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Squire Patton Boggs Partner Leading Ferguson Monitor Team: "Eyes Of The Nation Are Watching"

Squire Patton Boggs was appointed as independent monitor for the City of Ferguson this week. SPB partner Clark Ervin will lead the team.


"Ferguson in particular has such an iconic place in the national consciousness," Clark told us yesterday, "that the success of the city and Department of Justice here in reforming the police department and the court system can really signal to the nation that reform of police departments all across the country is really possible."

"If it can be done in Ferguson, it can be done everywhere else. The rest of the team and I know that the eyes of the nation are watching us," he continues. "What's happened since Ferguson underscores the degree to which this is a major issue at the front and center of the national agenda."

Clark spoke with us by phone from the Aspen Security Forum, a national security conference he runs every summer. He's a former inspector general of the State Department and the first-ever inspector general of DHS, posts that he says very much inform his role leading the monitor team.

Inspectors General are really monitors for the agencies that they oversee, he says, using tools like audits and investigations. Where improvements are noted, it's also part of the IG's job to monitor whether the agency is implementing the resulting recommendations.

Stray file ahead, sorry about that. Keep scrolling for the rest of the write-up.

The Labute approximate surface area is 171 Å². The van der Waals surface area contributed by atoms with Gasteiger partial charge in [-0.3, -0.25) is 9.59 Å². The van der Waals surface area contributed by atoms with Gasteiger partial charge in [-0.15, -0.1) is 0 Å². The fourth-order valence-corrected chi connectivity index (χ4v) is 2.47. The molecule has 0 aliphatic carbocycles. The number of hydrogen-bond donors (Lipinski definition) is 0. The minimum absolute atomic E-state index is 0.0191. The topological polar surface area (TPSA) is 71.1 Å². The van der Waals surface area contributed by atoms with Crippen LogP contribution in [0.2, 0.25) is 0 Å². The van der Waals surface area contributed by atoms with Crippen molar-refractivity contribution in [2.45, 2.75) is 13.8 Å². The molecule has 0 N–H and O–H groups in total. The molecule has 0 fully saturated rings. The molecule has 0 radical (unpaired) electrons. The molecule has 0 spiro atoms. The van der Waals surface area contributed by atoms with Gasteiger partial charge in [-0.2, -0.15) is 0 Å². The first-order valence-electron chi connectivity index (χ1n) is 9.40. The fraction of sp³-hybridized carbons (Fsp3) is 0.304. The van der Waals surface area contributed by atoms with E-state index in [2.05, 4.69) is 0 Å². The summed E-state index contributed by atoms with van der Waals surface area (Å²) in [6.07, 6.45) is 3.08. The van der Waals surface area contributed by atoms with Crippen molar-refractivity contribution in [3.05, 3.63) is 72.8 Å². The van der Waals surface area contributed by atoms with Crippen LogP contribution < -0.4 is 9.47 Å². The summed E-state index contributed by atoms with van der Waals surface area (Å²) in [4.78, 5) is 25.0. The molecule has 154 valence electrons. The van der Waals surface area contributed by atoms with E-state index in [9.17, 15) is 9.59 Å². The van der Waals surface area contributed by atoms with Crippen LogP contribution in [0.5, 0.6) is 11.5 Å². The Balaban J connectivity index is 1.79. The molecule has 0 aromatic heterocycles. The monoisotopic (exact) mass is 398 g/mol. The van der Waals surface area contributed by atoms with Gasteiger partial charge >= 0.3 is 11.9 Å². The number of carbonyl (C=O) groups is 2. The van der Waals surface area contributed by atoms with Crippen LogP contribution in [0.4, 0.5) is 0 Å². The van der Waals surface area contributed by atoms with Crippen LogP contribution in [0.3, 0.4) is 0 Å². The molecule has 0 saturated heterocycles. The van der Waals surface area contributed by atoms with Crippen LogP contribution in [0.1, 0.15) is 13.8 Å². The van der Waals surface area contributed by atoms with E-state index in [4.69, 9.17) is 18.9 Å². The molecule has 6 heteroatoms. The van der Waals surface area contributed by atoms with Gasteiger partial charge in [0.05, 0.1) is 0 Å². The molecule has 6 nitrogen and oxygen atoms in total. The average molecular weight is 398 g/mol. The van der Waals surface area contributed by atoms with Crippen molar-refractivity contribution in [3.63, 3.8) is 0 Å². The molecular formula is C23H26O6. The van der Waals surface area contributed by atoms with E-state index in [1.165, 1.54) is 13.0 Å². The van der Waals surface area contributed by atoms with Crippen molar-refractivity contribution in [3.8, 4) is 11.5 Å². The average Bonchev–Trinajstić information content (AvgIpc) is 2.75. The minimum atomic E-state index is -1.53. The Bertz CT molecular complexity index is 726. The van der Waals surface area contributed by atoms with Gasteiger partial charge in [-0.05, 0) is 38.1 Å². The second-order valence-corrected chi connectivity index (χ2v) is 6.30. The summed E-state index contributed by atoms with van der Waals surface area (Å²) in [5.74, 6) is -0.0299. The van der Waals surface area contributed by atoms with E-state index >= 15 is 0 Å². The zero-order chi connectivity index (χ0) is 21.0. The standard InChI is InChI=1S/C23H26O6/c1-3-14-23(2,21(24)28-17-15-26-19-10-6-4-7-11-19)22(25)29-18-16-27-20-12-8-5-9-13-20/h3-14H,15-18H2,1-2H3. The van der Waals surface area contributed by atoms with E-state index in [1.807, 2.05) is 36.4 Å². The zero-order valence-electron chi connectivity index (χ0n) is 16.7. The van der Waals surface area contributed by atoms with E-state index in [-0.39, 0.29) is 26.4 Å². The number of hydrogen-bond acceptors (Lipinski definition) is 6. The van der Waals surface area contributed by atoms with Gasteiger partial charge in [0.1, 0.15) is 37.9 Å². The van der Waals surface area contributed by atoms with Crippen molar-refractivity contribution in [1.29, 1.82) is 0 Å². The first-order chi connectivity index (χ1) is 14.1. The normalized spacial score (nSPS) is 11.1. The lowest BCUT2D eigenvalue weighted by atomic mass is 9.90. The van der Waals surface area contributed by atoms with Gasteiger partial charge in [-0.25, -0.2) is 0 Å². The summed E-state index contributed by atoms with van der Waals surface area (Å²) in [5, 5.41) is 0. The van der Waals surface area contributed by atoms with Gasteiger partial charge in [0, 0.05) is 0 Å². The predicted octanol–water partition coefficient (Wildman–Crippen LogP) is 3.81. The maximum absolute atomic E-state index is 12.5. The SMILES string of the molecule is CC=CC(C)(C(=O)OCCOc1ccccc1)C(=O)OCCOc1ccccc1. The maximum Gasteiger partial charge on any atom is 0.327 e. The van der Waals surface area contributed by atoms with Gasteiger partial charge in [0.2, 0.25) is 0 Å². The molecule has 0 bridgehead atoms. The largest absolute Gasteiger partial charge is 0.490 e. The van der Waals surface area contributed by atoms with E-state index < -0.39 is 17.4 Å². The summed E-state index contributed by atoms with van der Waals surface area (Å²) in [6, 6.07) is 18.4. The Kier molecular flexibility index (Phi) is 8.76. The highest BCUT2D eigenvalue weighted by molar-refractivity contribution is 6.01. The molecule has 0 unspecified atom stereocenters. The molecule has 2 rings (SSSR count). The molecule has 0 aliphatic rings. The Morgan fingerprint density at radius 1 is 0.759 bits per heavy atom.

Squire Patton Boggs' appointment by the DOJ and Ferguson City Council to lead the independent monitoring team is pursuant to a Consent Decree between the DOJ and Ferguson agreed to in March. The Consent Decree is a very detailed and prescriptive document, Clark tells us, much more so than they generally tend to be.

Under the agreement, the law firm is overseeing the implementation of reforms to "bring about constitutional and effective policing, promote officer and public safety, ensure fundamental fairness and equal treatment regardless of race in the municipal court and foster greater trust between police officers and the communities they serve," said Squire Patton Boggs in a statement.


The firm was chosen as Ferguson's independent monitor from nine applicants, in a process that included a meeting and Q&A with interested members of the community.

That meeting was "terrific," Clark says. "In my experience there, the community is incredibly invested in making sure those reforms take place."

He's planning on keeping "office hours" during his monthly visits to Ferguson so members of the community can drop by and share their opinions with him directly. Clark tells us his next visit to the city will be before the Sept. 7 hearing for an update on progress, likely in mid-August.

Others on the monitor team include Squire Patton Boggs government investigation and white collar practice chair Samuel Rosenthal, former Boston Police Commissioner Ed Davis, CUNY John Jay College law professor Delores Jones-Brown, Washington University Law School professor Kimberly Norwood, Forensic Risk Analysis founder Frances McLeod, marketing, advertising and consumer survey expert Tom Maronick, and Collora LLP lawyer and former police officer and federal prosecutor Natashia Tidwell.